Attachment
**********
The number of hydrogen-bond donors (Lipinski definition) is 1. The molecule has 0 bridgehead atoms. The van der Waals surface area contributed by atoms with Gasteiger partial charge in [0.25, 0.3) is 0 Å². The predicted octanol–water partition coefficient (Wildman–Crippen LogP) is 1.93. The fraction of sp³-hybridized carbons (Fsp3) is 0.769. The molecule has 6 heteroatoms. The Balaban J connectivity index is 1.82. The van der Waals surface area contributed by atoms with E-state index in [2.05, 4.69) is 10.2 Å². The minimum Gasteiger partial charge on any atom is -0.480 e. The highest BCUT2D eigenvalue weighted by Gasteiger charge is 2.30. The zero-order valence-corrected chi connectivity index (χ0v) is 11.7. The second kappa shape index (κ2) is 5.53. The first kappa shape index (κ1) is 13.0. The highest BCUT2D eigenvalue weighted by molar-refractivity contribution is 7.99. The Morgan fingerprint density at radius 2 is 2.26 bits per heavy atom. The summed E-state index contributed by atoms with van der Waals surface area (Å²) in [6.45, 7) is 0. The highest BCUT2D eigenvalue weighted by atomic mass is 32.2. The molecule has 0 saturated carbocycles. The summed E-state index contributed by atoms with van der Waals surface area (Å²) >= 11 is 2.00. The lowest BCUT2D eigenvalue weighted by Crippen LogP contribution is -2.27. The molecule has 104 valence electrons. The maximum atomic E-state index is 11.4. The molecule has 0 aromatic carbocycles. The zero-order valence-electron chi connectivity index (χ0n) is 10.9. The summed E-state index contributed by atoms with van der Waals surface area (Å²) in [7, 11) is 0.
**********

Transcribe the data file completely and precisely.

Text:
The number of hydrogen-bond donors (Lipinski definition) is 1. The molecule has 0 bridgehead atoms. The van der Waals surface area contributed by atoms with Gasteiger partial charge in [0.25, 0.3) is 0 Å². The predicted octanol–water partition coefficient (Wildman–Crippen LogP) is 1.93. The fraction of sp³-hybridized carbons (Fsp3) is 0.769. The molecule has 6 heteroatoms. The Balaban J connectivity index is 1.82. The van der Waals surface area contributed by atoms with E-state index in [2.05, 4.69) is 10.2 Å². The minimum Gasteiger partial charge on any atom is -0.480 e. The highest BCUT2D eigenvalue weighted by Gasteiger charge is 2.30. The zero-order valence-corrected chi connectivity index (χ0v) is 11.7. The second kappa shape index (κ2) is 5.53. The first kappa shape index (κ1) is 13.0. The highest BCUT2D eigenvalue weighted by molar-refractivity contribution is 7.99. The Morgan fingerprint density at radius 2 is 2.26 bits per heavy atom. The summed E-state index contributed by atoms with van der Waals surface area (Å²) in [6.45, 7) is 0. The highest BCUT2D eigenvalue weighted by atomic mass is 32.2. The molecule has 0 saturated carbocycles. The summed E-state index contributed by atoms with van der Waals surface area (Å²) >= 11 is 2.00. The lowest BCUT2D eigenvalue weighted by Crippen LogP contribution is -2.27. The molecule has 104 valence electrons. The maximum atomic E-state index is 11.4. The molecule has 0 aromatic carbocycles. The zero-order valence-electron chi connectivity index (χ0n) is 10.9. The summed E-state index contributed by atoms with van der Waals surface area (Å²) in [7, 11) is 0.